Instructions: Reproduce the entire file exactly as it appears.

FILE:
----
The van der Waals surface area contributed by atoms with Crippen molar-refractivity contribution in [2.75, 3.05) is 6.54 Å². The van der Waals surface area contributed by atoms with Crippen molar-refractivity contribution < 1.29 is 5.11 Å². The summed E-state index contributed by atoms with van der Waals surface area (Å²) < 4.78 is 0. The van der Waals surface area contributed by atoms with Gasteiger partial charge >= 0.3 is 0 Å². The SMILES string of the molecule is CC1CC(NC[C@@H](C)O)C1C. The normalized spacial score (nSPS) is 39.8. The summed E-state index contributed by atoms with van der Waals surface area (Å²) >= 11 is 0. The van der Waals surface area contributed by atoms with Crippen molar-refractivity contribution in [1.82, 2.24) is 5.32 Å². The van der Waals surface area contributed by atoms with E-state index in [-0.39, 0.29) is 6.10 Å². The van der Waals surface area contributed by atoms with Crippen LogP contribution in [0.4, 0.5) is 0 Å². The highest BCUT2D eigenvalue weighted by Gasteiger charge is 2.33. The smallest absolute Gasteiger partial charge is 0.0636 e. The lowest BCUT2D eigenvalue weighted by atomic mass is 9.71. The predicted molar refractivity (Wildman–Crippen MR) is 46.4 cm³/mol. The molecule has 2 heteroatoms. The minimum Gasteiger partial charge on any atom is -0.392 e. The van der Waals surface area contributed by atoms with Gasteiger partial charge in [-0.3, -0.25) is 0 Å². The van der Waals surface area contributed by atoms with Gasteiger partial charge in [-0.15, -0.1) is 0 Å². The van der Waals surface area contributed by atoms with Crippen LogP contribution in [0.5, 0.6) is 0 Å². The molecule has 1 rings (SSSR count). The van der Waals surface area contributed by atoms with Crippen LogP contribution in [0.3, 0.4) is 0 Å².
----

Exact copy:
The van der Waals surface area contributed by atoms with Crippen molar-refractivity contribution in [2.75, 3.05) is 6.54 Å². The van der Waals surface area contributed by atoms with Crippen molar-refractivity contribution < 1.29 is 5.11 Å². The summed E-state index contributed by atoms with van der Waals surface area (Å²) < 4.78 is 0. The van der Waals surface area contributed by atoms with Gasteiger partial charge >= 0.3 is 0 Å². The SMILES string of the molecule is CC1CC(NC[C@@H](C)O)C1C. The normalized spacial score (nSPS) is 39.8. The summed E-state index contributed by atoms with van der Waals surface area (Å²) >= 11 is 0. The van der Waals surface area contributed by atoms with Crippen molar-refractivity contribution in [1.82, 2.24) is 5.32 Å². The van der Waals surface area contributed by atoms with E-state index in [-0.39, 0.29) is 6.10 Å². The van der Waals surface area contributed by atoms with Crippen LogP contribution in [0.4, 0.5) is 0 Å². The highest BCUT2D eigenvalue weighted by Gasteiger charge is 2.33. The smallest absolute Gasteiger partial charge is 0.0636 e. The lowest BCUT2D eigenvalue weighted by atomic mass is 9.71. The predicted molar refractivity (Wildman–Crippen MR) is 46.4 cm³/mol. The molecule has 2 heteroatoms. The minimum Gasteiger partial charge on any atom is -0.392 e. The van der Waals surface area contributed by atoms with Gasteiger partial charge in [-0.3, -0.25) is 0 Å². The van der Waals surface area contributed by atoms with Gasteiger partial charge in [-0.15, -0.1) is 0 Å². The van der Waals surface area contributed by atoms with Crippen LogP contribution in [0.5, 0.6) is 0 Å². The molecule has 1 rings (SSSR count). The van der Waals surface area contributed by atoms with Crippen LogP contribution in [0.3, 0.4) is 0 Å².